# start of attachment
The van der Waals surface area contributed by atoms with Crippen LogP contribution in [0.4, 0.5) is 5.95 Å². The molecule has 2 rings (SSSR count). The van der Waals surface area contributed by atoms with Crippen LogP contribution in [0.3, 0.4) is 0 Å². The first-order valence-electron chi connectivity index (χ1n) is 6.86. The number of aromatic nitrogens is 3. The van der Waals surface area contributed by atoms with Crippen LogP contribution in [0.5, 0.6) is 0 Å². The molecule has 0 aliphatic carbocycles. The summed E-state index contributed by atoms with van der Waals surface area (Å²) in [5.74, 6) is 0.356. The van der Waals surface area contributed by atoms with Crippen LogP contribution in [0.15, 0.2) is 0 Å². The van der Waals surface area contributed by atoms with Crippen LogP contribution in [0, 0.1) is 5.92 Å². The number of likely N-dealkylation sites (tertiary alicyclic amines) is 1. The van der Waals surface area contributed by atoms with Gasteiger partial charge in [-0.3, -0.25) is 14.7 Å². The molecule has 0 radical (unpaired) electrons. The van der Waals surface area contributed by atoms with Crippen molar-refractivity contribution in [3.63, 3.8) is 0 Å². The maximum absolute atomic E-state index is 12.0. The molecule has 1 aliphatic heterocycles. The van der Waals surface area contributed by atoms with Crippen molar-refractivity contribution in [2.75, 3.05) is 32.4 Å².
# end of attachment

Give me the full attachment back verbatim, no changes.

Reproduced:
The van der Waals surface area contributed by atoms with Crippen LogP contribution in [0.4, 0.5) is 5.95 Å². The molecule has 2 rings (SSSR count). The van der Waals surface area contributed by atoms with Crippen LogP contribution in [0.3, 0.4) is 0 Å². The first-order valence-electron chi connectivity index (χ1n) is 6.86. The number of aromatic nitrogens is 3. The van der Waals surface area contributed by atoms with Crippen LogP contribution in [0.5, 0.6) is 0 Å². The molecule has 0 aliphatic carbocycles. The summed E-state index contributed by atoms with van der Waals surface area (Å²) in [5.74, 6) is 0.356. The van der Waals surface area contributed by atoms with Crippen LogP contribution in [0.15, 0.2) is 0 Å². The van der Waals surface area contributed by atoms with Crippen LogP contribution in [0, 0.1) is 5.92 Å². The number of likely N-dealkylation sites (tertiary alicyclic amines) is 1. The van der Waals surface area contributed by atoms with Gasteiger partial charge in [-0.3, -0.25) is 14.7 Å². The molecule has 0 radical (unpaired) electrons. The van der Waals surface area contributed by atoms with Crippen molar-refractivity contribution in [3.63, 3.8) is 0 Å². The maximum absolute atomic E-state index is 12.0. The molecule has 1 aliphatic heterocycles. The van der Waals surface area contributed by atoms with Crippen molar-refractivity contribution in [2.75, 3.05) is 32.4 Å².